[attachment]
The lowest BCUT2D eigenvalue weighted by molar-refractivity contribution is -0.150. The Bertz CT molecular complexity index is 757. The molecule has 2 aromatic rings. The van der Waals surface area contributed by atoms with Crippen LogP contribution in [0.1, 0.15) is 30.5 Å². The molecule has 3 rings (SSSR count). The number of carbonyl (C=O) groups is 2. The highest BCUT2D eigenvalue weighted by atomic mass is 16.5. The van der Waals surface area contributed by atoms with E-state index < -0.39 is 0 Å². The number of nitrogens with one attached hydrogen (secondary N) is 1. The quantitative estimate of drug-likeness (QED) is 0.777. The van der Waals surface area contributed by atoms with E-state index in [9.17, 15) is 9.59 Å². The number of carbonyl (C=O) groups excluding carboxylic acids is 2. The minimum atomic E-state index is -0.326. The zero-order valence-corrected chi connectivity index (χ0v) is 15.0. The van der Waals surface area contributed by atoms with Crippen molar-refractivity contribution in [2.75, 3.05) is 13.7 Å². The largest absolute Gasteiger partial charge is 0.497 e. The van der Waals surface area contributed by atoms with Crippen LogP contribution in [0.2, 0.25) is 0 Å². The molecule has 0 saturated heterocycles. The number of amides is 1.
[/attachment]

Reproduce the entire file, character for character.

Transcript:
The lowest BCUT2D eigenvalue weighted by molar-refractivity contribution is -0.150. The Bertz CT molecular complexity index is 757. The molecule has 2 aromatic rings. The van der Waals surface area contributed by atoms with Crippen LogP contribution in [0.1, 0.15) is 30.5 Å². The molecule has 3 rings (SSSR count). The number of carbonyl (C=O) groups is 2. The highest BCUT2D eigenvalue weighted by atomic mass is 16.5. The van der Waals surface area contributed by atoms with E-state index < -0.39 is 0 Å². The number of nitrogens with one attached hydrogen (secondary N) is 1. The quantitative estimate of drug-likeness (QED) is 0.777. The van der Waals surface area contributed by atoms with E-state index in [9.17, 15) is 9.59 Å². The number of carbonyl (C=O) groups excluding carboxylic acids is 2. The minimum atomic E-state index is -0.326. The zero-order valence-corrected chi connectivity index (χ0v) is 15.0. The van der Waals surface area contributed by atoms with Crippen molar-refractivity contribution in [2.75, 3.05) is 13.7 Å². The largest absolute Gasteiger partial charge is 0.497 e. The van der Waals surface area contributed by atoms with Crippen LogP contribution in [0.2, 0.25) is 0 Å². The molecule has 0 saturated heterocycles. The number of amides is 1.